Valentine Roses with an iPhone and Filter Plugins.
Valentine Roses with an iPhone and Filter Plugins.
Step One: Set up your scene.
I have set the roses in front of a black background and lit them from the top using the kitchen lamp. I then placed the white board below them to reflect a bit of light back up to the under-side of the rose petals.
Step Two: Set your white balance.
Using the Pure Shot App on my iPhone, I point my phone at the white reflector on the table and lock the White Balance (WB) in the App. Setting the White balance lets me be assured that my colors will turn out correctly.
Step Three: Set and lock Exposure and Focus.
Focus on the flowers by moving the touching the screen where you want the focus, then hit the Focus Lock (AF) button. Repeat this for the exposure (AE). Try and keep your color histograms near the middle of the graph. You don't want the histograms to be smashed against the right or the left of the graph.
Step Four: Take the photo and transfer the digital file.
Save the file to your editing program on your computer and make a copy of the image. We always work with copies and never the originals.
Step Five: Run Noise Reduction and Pre-Sharpening tools in the Nik Suite of software.
Noise Reduction on RAW and TIFF RAW files is performed using the Define 2 plugin.
RAW and TIFF RAW images often need a bit of pre-sharpening to an image prior to manipulation.
Step Six: Adjust Levels.
Adjusting levels, in its simplest form, is moving the sliders on the histogram to get rid of dark and light areas without information. There are many ways to use levels and also the curves functions to customize luminance and color, but these are outside the scope of this tutorial.
Step Seven: Burn out the background to darken it up.
Burning is a method of making dark areas darker. It is a term that is left over from the Wet Darkroom days of photography. Of course you would not have to use the Burn Tool in Aperture to accomplish a darkening of the background. There are literally hundreds of ways to do this. You could mask out the background (Masking is a more advanced Photoshop technique), and you can adjust the black point of the image using the curves adjustment in your editing software. Since I am going for simple here, I will just use the burn tool.
Do not be afraid to try everything. Remember you are working with a copy of your image and that means even if you mess it up, you always have the original sitting on your hard drive. Here are the filters I used on this image.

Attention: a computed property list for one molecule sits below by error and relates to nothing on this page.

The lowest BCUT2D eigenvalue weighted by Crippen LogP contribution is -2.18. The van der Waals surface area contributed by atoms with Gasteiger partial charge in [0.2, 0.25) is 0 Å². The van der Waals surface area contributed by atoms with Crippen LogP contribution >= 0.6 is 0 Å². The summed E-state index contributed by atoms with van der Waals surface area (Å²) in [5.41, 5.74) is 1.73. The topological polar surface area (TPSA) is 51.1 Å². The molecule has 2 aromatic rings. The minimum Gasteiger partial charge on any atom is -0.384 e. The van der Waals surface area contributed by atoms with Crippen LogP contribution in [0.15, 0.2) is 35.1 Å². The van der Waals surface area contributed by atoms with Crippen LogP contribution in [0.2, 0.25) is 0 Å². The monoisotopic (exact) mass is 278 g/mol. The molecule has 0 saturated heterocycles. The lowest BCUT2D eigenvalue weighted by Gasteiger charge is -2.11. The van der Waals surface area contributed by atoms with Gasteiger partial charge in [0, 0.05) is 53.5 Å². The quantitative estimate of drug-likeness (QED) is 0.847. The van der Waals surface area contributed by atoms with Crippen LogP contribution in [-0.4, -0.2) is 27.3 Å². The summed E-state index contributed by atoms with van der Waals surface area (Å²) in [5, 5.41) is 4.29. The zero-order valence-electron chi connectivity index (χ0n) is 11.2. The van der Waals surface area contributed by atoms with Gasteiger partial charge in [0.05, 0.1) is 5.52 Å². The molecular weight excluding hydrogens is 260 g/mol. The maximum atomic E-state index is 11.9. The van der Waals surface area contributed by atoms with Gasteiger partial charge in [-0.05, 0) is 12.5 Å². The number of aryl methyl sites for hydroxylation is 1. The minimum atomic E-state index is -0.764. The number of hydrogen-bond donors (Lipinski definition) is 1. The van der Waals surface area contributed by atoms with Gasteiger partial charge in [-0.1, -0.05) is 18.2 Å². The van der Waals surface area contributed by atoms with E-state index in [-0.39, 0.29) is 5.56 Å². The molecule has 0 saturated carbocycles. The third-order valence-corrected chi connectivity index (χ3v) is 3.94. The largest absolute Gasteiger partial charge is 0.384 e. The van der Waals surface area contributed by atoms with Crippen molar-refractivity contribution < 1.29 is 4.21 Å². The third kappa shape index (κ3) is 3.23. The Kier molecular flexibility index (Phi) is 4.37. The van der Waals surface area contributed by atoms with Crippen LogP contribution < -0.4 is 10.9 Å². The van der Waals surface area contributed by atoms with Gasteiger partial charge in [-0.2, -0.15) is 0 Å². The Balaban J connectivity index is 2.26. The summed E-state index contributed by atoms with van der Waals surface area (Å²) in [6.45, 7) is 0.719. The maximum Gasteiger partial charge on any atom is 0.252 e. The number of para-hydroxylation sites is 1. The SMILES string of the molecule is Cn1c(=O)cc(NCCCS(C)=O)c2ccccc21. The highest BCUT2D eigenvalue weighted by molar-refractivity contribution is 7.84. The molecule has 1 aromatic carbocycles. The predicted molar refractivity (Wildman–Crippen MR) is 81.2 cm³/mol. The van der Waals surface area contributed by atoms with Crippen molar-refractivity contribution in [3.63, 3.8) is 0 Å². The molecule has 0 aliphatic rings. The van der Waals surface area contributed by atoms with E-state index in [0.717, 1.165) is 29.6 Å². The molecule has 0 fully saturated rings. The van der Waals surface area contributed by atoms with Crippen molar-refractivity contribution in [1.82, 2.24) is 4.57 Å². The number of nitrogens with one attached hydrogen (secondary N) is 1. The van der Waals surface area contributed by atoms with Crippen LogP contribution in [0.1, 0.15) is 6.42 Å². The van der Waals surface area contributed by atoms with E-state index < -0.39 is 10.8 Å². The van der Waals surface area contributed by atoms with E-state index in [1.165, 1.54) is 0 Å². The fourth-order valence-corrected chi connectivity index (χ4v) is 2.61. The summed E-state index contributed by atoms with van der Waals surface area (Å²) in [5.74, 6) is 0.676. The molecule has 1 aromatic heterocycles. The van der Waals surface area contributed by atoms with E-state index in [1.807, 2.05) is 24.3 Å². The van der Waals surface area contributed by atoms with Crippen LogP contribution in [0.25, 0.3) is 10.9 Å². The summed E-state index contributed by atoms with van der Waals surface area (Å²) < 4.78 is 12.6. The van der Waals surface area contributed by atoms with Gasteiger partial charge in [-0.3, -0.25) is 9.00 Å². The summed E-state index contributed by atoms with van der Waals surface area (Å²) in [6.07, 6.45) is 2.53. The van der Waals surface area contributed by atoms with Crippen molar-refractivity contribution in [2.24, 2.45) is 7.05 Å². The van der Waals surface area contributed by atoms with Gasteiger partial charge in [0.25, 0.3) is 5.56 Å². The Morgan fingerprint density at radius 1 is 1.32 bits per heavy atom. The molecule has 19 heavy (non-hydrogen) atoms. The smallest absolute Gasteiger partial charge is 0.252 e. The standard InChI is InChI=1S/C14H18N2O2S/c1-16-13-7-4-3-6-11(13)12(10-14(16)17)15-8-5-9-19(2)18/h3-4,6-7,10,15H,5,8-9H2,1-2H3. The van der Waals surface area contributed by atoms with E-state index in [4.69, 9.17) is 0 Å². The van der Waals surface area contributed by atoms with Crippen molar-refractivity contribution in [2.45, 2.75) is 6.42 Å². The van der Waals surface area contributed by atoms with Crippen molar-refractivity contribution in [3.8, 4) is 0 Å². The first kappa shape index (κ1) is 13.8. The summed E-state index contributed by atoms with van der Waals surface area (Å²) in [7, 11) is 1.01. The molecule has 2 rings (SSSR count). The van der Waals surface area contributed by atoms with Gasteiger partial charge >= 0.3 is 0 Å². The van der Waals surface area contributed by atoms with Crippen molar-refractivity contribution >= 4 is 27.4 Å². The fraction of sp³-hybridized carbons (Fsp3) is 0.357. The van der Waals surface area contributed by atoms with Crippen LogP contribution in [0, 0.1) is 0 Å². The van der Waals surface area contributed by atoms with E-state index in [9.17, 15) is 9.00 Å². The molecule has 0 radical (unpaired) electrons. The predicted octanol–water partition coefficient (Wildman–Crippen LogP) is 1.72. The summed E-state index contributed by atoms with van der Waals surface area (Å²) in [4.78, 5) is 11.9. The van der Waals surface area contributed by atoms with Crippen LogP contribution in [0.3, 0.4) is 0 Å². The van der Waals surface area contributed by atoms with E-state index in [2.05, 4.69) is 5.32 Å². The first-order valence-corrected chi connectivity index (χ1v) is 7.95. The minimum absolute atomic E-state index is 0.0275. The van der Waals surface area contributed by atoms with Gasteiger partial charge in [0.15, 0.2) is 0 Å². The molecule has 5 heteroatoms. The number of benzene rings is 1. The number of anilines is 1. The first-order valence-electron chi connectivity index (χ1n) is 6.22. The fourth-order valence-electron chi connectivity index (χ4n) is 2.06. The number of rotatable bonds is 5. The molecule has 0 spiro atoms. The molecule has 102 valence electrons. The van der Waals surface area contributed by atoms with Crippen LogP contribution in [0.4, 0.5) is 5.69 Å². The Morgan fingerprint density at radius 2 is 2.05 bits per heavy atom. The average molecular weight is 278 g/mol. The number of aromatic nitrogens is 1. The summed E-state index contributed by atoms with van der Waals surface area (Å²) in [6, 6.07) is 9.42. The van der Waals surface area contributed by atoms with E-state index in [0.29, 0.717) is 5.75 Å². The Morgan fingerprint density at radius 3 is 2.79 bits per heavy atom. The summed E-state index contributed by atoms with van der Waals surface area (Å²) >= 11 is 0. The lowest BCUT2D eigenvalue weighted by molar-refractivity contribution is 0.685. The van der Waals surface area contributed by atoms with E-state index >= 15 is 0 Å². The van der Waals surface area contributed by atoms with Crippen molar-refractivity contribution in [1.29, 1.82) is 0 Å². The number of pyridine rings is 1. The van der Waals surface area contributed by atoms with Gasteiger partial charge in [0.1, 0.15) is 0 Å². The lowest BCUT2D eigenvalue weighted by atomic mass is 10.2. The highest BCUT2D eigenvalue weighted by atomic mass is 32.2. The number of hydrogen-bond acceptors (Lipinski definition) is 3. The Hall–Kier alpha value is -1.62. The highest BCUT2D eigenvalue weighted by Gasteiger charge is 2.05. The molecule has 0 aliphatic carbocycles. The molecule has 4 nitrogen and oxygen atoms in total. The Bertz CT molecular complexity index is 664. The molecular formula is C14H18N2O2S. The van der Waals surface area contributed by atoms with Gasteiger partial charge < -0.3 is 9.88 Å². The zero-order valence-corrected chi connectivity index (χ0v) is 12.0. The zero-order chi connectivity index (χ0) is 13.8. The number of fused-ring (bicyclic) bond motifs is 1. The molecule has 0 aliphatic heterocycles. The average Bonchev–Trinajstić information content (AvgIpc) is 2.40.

I used the Pro Contrast to adjust the color cast of the image a bit.
I thought the roses might look good with a little glow so I used the Glamour Glow effect.
I thought that the greens could be a little greener. The Enhance Foliage tool can really help with that.
I decided to use the Darken/Lighten Center tool to direct the viewer's eye to the blooms of the roses. A neat thing about this tool is that you can place the center of brightness anywhere you want on the image and adjust the size of the area that will be brightened or darkened.
The last thing I did in Nik was to apply a little bit more reflection of light to the underside of the flowers. The Reflector Efex tool lets you choose the color of the reflected light, the strength of the light, how fast the light falls off or gets dimmer, and the direction of the light.
Step Nine: Apply final sharpening of selected areas of the image.
Back in Aperture, I used the Sharpening tool to sharpen a few select rose petals and leaves that I wanted the viewer to really notice. Our eyes are drawn to areas of sharp focus, and this technique lets you essentially tell the viewer what you think is important in an image.
Step Ten: Compare the before and after, and then export your image to Google+, Facebook, Twitter, a blog, or print the final image.
The in-camera image is on the left and the final image is on the right.
The final image.
During this tutorial I was careful to only apply global effects to the images while using the Nik plugins. 'Global application' means that changes are applied to the entire image. I did this to demonstrate how easy it is to start using filters on images. However, as you advance in photo editing, your application of global adjustments will slow and perhaps stop. I rarely use most plugins globally. Nik plugins and many other plugin packages allow for great precision in their application. I also want to emphasize that plugins are not a substitute for learning how to post-process an image. I encourage you to use plugins, if they fit your budget and needs, but I also encourage you to learn how to do these same effects in a software package like Photoshop, Corel, Gimp, or Pixlemator. I know how to do these effects in those programs, but many of the effects are time consuming to do manually. Learning how these effects are accomplished is important for the time that you no longer are content with global application of filters or effects. If you know how they work, you can apply them as an artist would apply paint to a canvas.
No comments posted.
Recent PostsWratten Filters -- Forgotten Film Gems Mind's Eye Indoor White Balance -- Mixed Lighting Adding Balance: Toning Down the Grass on a Sunny Day Resizing an Image to make an HD 1920 x 1080 HD Wall Paper Exposure and Contrast Correction in Aperture (Without Using Curves) Rembrandt Lighting and the iPhone 5s "*Shadows" by Desireé D. Winkler Rembrandt Lighting: A Window and a Smile: The art of the impromptu portrait. Time to Clean Your Sensor